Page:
LENOX -- While one major central Lenox business expansion project has received the kiss of life from the town's zoning board, another remains mired in legal limbo for now.

Nejaime's Wine Cellar, an anchor business downtown for more than 30 years, will add on to its existing building at 60-68 Main St. in the Village Center for a substantial increase in retail space, a project set to be completed by next summer for a so-far undetermined cost.

But Hoff's Mobil, seeking to end its auto-repair business, relocate its busy towing franchise and morph into a modern convenience store with gas pumps, is still awaiting the green light from the zoning regulators as they sift through legal challenges presented by an attorney for a rival convenience-store owner directly adjacent.

The Nejaime's expansion, the first new downtown commercial project approved in more than a decade, drew a unanimous vote in favor of a special permit by the Zoning Board of Appeals following a brisk presentation by attorney Philip Heller, architect Steve Barry of Pittsfield, and James Scalise of S&K Design Group in Pittsfield.

Scalise, discussing the traffic impact, said there would be negligible effects on the busy shopping center that already hosts about 10,000 daily vehicle trips in the summer, according to Regional Planning Commission statistics.

The project was submitted by PVI Lenox Village LLC, which owns the downtown complex that houses the post office and several other businesses. The firm's owner, Drew Davis of Springfield, attended the hearing but, following approval, declined to put a dollar figure on the project. Drew acquired the Village Center in January 2011 for $1.7 million. He detailed structural and cosmetic improvements for the post office building and the parking lot.

The 40-by-47 foot, 1,880-square foot retail addition will be built on the east side of the current Nejaime's store, which currently has 3,024 square feet. The parking lot serving the Village Center will have 60 spaces as required by zoning regulations. The town's Historic District Commission previously approved the expansion with conditions involving brickwork, roof color and siding.

Joseph Nejaime, who first leased the building in 1999 to relocate his business from Church Street, said he hopes the expansion can be completed by next summer. The store, which features gourmet cheeses and other specialty foods in addition to wine and spirits, will remain open while the new wing is constructed. The site formerly housed Bull's Garage, followed by the Lemon Tree gift shop and Cheesecake Charlie's in the retail space rebuilt in 1969.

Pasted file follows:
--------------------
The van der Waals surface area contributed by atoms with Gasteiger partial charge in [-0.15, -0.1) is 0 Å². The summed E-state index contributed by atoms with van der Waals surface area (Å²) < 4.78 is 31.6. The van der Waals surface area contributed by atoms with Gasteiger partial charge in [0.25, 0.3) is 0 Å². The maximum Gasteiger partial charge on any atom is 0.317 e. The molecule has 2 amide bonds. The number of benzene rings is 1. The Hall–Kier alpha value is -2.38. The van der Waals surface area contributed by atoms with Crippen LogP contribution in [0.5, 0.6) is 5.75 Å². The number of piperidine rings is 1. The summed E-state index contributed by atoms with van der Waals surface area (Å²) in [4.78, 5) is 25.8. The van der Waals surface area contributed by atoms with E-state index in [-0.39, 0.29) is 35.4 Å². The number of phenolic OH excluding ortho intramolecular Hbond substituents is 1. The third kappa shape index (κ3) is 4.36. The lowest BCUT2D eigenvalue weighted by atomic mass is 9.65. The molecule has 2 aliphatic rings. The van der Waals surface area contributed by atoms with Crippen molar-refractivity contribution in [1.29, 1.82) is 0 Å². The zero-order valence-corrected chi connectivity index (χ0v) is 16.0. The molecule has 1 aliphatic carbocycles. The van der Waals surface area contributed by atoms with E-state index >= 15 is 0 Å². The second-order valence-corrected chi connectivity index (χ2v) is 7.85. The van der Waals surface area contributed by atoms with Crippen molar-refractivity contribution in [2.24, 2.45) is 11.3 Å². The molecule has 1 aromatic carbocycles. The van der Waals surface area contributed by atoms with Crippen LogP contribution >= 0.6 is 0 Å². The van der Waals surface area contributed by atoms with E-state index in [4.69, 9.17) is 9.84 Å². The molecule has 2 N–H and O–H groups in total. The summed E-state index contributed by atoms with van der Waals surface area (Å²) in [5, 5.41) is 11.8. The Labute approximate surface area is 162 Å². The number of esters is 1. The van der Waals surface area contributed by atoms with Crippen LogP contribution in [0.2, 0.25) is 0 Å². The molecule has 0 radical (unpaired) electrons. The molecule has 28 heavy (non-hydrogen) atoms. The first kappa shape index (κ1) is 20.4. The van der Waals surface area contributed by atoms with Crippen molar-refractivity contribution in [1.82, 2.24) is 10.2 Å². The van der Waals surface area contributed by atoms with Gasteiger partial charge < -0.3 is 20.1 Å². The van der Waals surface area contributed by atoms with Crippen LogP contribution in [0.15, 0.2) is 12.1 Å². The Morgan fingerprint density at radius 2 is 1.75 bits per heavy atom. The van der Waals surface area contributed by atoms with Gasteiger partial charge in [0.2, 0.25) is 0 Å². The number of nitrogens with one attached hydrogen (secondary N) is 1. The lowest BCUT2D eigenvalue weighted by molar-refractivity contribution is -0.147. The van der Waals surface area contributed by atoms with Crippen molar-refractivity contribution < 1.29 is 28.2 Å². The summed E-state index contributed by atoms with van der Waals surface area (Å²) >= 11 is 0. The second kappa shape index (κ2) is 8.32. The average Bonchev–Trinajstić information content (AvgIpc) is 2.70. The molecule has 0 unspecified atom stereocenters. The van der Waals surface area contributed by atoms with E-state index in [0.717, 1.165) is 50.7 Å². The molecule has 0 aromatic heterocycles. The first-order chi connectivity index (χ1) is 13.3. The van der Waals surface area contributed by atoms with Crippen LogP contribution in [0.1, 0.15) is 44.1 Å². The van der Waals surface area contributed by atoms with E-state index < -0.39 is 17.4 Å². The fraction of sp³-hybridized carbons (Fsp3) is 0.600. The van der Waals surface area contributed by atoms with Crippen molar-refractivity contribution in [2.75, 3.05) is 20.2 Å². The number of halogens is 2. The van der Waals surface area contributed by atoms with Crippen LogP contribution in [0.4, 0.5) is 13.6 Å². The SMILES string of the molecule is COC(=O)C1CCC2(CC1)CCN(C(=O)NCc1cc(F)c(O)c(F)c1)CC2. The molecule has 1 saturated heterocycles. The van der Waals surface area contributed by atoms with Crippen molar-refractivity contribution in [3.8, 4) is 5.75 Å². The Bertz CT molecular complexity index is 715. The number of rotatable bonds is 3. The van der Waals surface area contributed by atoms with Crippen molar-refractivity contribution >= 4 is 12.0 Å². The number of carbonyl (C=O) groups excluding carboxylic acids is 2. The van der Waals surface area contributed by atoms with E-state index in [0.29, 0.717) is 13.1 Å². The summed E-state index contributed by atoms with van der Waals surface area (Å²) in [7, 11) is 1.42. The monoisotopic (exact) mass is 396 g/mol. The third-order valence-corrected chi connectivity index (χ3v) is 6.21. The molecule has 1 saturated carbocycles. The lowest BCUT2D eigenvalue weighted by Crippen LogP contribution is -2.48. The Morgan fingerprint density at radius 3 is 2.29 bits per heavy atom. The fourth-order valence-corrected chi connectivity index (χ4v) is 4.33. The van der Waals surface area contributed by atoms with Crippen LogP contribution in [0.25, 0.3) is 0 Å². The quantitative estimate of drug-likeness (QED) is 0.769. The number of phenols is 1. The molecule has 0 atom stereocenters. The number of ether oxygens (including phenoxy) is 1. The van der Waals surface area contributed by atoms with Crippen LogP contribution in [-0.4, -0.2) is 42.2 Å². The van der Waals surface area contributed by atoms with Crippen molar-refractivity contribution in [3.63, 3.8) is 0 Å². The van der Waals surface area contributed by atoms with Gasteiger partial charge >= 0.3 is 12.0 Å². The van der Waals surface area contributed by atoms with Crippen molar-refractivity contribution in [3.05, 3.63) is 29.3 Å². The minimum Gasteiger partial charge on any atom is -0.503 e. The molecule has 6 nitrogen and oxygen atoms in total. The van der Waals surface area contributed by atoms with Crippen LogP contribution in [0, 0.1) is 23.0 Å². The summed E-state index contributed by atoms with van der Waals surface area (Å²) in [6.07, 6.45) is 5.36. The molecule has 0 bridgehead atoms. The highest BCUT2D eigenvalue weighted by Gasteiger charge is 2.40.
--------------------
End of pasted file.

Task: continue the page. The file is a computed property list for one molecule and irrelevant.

"It's a healthy way to develop the downtown, and community needs would be served by the proposal," Heller told Zoning Board members, noting that only 3 percent of the land in Lenox is zoned commercial. "It's something that should be supported by the community because we have so little commercial land that can be developed," he said.

Construction is expected to begin promptly in order to meet the six-month timetable for the expansion.

The Hoff's convenience store project, originally broached in the summer of 2011, was resubmitted to the ZBA by Shanlen Realty Corp., owner of the property. The 90 Main St. property has been a service station since 1929. Glenn Hoff Sr. acquired it in 1977. Approval of the project has been delayed because of legal opposition by attorney Alexandra Glover of Great Barrington representing Dan O'Brien, the 18-year owner of his own convenience store next door to Hoff's Mobil.

Attorney Jeffrey Lynch of Lenox, on behalf of Shanlen Realty, noted that the project has been reconfigured following a Zoning Board site visit last April to survey traffic and parking concerns along with potential congestion at the site.

The parking scenario outlined in the special permit reapplication was reconfigured by SK Design, yielding six parking spots, including two at the fuel pumps, as well as a loading zone. Currently, there are four designated parking spots.

Lynch presented the proposal as involving renovations to an existing structure, rather than an expansion or new construction, so it does not trigger an expanded parking requirement.

He also argued that the auto-repair portion of the business, a non-conforming use of the property under town zoning bylaws, is being removed, replaced by a retail store use, which is permitted "by right." At the same time, continuing the sale of gasoline -- also a non-conforming use -- does not create a negative impact since it has been allowed for 83 years, he said.

Glover contended that if the gas station were formally permitted at the location, instead of continuing as a non-conforming use, more parking would be required. "This clearly is a change in the use of the property the gas, parking and traffic are being reconfigured, and that has a direct effect on all the uses of the property," she said.

She also said that the two parking spots designated at the gas pumps are not legitimate spaces for the use of the property as a convenience store. "I think we're trying to shoehorn a use into a spot that just doesn't fit," she argued.

After the nearly 90-minute discussion, the ZBA delayed action on the proposal -- approved in September 2011 by the Historic District Commission -- and scheduled a resumption of the public hearing on Wednesday, Dec. 19, at 7 p.m. in Town Hall.

To contact Clarence Fanto:
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